One week later and we are back, way out west on Grand, waiting outside the doorway with the corrugated metal facade. This time, Sofia Leiby opens the door and leads us up to the studio that she shares with Daniel Baird. Rather than photos of NASA sites and archeological ruins, the walls of Sofia’s corner of the studio are covered in a range of her paintings, drawings, screen prints, and collages. Some of it is finished work and some is evidence of the various stages of her practice – shapes translate between drawings, pieces of paintings are cut out and tacked on top of other paintings, charcoal drawings that look like textural rubbings droop on the floor haphazardly, and the table is covered in parts of cut up drawings, paintings, and prints.
Rather than beginning the studio visit by talking about the work in front of us, Sofia starts out by telling us about a recent project she’s been doing which explores abstract painting as a mutable changeable thing. She has been taking cell phone pictures of her paintings and photoshopping them onto the white “walls” of the museums or galleries pictured in Contemporary Art Daily, sometimes including it in existing shows with her favorite painters such as Charline Von Heyl. Her work blends right into the virtual wall which itself has been altered and edited for publication.
While the act of simply photoshopping her paintings into a famous gallery setting is somewhat silly and playful, it also raises a lot of questions about value and reality in the art world. She is questioning the provenance of the spaces depicted in Contemporary Art Daily and the reality of the representative image of artwork. Does an image of artwork in a specific space give it value? In reality, the space itself probably looks nothing like what it does when it finally ends up online, yet that is how the majority of the population will end up viewing it. With so much contemporary art work existing as images online, where does the work really exist and how is it experienced? Sofia is also questioning the value of abstract painting itself. With this action, she makes the point that you can put anything on a white wall and as long as it’s an abstract painting, it will look good.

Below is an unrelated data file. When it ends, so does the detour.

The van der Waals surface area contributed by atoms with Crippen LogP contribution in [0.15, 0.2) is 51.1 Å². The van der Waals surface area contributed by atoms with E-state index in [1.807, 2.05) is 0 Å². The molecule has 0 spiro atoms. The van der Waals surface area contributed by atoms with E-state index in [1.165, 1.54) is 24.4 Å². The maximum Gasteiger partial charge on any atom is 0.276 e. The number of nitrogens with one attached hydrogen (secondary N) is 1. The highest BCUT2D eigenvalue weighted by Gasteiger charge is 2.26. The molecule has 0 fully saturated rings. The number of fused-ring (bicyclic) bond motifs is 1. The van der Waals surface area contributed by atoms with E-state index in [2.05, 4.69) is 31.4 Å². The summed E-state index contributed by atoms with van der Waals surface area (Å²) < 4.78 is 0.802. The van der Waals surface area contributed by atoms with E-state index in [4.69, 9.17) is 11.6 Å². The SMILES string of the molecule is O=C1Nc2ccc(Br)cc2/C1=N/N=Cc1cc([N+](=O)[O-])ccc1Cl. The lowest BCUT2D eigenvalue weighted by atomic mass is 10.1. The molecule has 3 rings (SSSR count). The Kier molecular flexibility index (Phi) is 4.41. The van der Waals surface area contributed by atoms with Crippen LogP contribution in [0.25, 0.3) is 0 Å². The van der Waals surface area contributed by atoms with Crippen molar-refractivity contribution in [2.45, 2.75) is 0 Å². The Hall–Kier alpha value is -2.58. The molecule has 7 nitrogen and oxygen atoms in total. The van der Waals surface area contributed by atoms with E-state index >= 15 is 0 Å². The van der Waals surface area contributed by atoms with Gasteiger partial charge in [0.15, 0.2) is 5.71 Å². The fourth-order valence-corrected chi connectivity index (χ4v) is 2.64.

Sofia talks about this practice as separate from her studio work, yet it is clearly related. She uses the internet as a tool in the process of making her work, often photographing her work as she goes, posting the photos she likes on her website and then continuing to work with the piece. For Sofia, the photos that exist online are real whether the actual object exists or not. The images online are just as important as the actual work. Sofia seems to be at a point in her practice where she is figuring out how to balance the critical and dialectical with the formal and material. She remains tied to the formalism and enjoys the process of painting itself, while at the same time, she is questioning abstract painting as a medium and whether the content in abstract painting really matters. Sofia is constantly questioning her own practice, stepping back and asking what she’s making and why.
For Sofia, she is not making towards an end, not trying to make a finished painting and tie it with a bow. Rather, she is more interested in the act of making itself. She was trained mainly as a screen printer, not a painter, and her process often involves retranslation between media. She’ll start by making a drawing, photographing it, making screenprint of it and then disguising it as a painting. “The point is that this is a screen print of a painting at one stage in its making,” she explains about one of her new prints. She uses the screen print as a frame and then fills it in with color to build a new space within it. She brakes down the two media into different processes of building. For her, printing is like layering while paintings is like modeling. She uses both of these processes to create a composition, but unlike many painters is not trying to create depth. She is exploring the intuitive process of translation between forms.